Facebook shuts down Christian ministry’s page with no explanation


Facebook has shut down the page of Restored Hope Network, a Christian ministry that helps those with unwanted sexual attractions and gender confusion.

The ministry believes the shut down is linked with the government’s stance to shut down any kind of counselling that agrees with the Christian’s view on sexual ethics.

The practice is called “conversion therapy,” in some quarters and there arguments that the move by Facebook is part if the ‘war’ to shut down this kind of ‘Christian Conversion System;.

Anne Paulk, executive director of Restored Hope Network (RHN) said last week that:“It (conversion therapy) is a deliberately and misleadingly provocative term coined by the LGBTQ activist community.

The coinage and its interpretation don’t describe any type of actual counseling assistance offered to men and women who struggle with same-sex attraction, according to RHN.

Paul said Facebook’s actions amounted to an example of viewpoint discrimination.

She maintain that Facebook is deciding they have the authority to silence the stories of those of us whose lives have changed.

She said the online giant’s dismissive action of canceling theirr page as if it never existed, is shameful.

Paul said they were not even notified or given a chance to offer their side of the story, which she strong believes is very politicized and unconscionable.

Facebook left them with a vague a message ‘the link may be broken’, apparently to disguise their unethical action.

Paulk added that it is important for Christians to understand that their views about human sexuality and personhood are not welcome on Facebook.

She said it’s like a community center that certain people aren’t allowed in and they’re being forced out.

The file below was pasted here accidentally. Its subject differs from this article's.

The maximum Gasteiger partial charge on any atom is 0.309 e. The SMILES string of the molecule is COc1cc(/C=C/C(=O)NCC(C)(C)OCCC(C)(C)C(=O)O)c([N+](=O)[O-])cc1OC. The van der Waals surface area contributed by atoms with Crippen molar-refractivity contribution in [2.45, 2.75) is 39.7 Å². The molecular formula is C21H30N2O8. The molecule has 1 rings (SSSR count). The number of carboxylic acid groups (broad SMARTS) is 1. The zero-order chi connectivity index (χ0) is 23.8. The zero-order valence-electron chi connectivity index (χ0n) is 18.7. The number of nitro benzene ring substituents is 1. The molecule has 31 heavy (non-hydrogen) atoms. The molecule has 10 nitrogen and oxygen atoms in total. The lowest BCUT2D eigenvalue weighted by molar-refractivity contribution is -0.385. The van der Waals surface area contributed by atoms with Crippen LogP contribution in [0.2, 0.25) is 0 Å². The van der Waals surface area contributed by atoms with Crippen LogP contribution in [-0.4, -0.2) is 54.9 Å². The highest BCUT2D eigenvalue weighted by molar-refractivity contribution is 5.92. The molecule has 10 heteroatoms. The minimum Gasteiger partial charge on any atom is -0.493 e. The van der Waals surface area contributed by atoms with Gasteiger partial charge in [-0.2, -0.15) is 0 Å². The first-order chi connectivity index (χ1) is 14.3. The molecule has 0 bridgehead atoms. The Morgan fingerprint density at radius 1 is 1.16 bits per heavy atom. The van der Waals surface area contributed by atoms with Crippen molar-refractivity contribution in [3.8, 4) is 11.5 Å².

“We have to be wise about how we respond here. Legally, it appears that [Facebook] is above the law but keeping a record of what’s happening, getting that information to legislators that care and seeing it impact a bunch of different people, which is coming, is very important to fight for your rights and not just give them away.”

She added that within culture, a systemic problem of hostility toward Christians pervades a number of spheres, with social media being just one. Paulk will be attempting to restore the ministry’s Facebook page and developing other ways of maintaining communication.

“We existed before Facebook was ever around, we’ll exist after Facebook is around because we belong to the Most High God,” Paulk said.

Despite the censorship, which began with the removal of posts earlier this year, the ministry has no plans to cease its work advocating for those who struggle in this way and wish to live in accordance with their faith.

“The last time I looked, we still live in the United States. Freedom to choose what to do with one’s life — and seek help that one wants — is a dearly held value,” Paulk stressed.

“People looking for change should be free to find services and resources from counselors, schools, churches and ministries like ours to help them achieve their desired goals. We will remain here, fighting for their rights, despite Facebook’s best efforts to muzzle us and disenfranchise them.”

Paulk was also among the authors who once lived and identified as LGBT whose books were removed from Amazon last year. Her book, Restoring Sexual Identity: Hope for Women Who Struggle with Same-Sex Attraction, was said to be in violation of the online retailer’s “content guidelines.”

“It is appalling that Amazon has banned books detailing how one struggling with unwanted same-sex attraction can overcome those feelings and steward his or her sexuality in a biblical fashion, while thinking nothing of selling books that celebrate the kind of deviancy Jeffrey Epstein was accused of,” Paulk said at the time.

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